May 7, 2021 - Politics & Policy

California's population shrinks for first time in state history

Photo of people walking on the beach as the sun sets

Photo: Amanda Edwards via Getty Images

California's population declined last year for the first time in the state's recorded history, the Washington Post reports.

Driving the news: The state Department of Finance attributed the 0.46% dip — a loss of 182,083 people — to a decrease in out-of-state migration, slowed immigration and the coronavirus pandemic.

What they're saying: "Driven largely by a declining birthrate, the state’s population growth slowed in recent years and essentially hit a plateau," H.D. Palmer, the department’s deputy director and chief spokesperson, told the Post.

  • "What’s temporarily tipped us into negative territory over the past year is deaths caused by covid, combined with the impact of immigration policy."

Worth noting: California is losing a seat in the U.S. House of Representatives for the first time in history, according new Census numbers released last month.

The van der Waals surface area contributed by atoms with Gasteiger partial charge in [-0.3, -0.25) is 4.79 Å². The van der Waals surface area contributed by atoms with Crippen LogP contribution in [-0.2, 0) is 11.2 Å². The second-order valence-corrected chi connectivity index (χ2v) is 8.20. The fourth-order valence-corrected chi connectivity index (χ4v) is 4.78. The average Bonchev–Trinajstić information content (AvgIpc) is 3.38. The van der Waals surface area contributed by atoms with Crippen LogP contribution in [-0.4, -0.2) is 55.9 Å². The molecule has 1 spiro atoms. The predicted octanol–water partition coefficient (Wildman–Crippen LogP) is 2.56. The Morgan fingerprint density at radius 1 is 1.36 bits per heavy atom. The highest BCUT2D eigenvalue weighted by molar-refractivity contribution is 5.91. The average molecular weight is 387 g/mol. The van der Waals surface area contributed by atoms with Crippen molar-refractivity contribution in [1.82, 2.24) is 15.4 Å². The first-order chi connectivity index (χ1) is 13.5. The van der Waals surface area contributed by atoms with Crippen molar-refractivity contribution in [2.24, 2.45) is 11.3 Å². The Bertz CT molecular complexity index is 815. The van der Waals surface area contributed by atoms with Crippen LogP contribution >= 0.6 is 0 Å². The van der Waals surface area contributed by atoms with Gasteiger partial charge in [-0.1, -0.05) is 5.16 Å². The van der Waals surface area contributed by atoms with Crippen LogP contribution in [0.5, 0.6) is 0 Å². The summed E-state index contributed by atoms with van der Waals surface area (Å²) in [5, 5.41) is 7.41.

The big picture: The state's population grew 6.1% in the last decade, a rate that's lower than the national average, per the U.S. Census Bureau.

  • Though California saw decades of double-digit population increases, more recent economic factors like high housing costs and tax policies have led to migration out of the state, according to the Post.
  • More people have left the state than arrived, and that trend accelerated last year.
  • A recent study by the nonpartisan Public Policy Institute of California found that the state "has been losing lower- and middle-income residents to other states for some time while continuing to gain higher-income adults."
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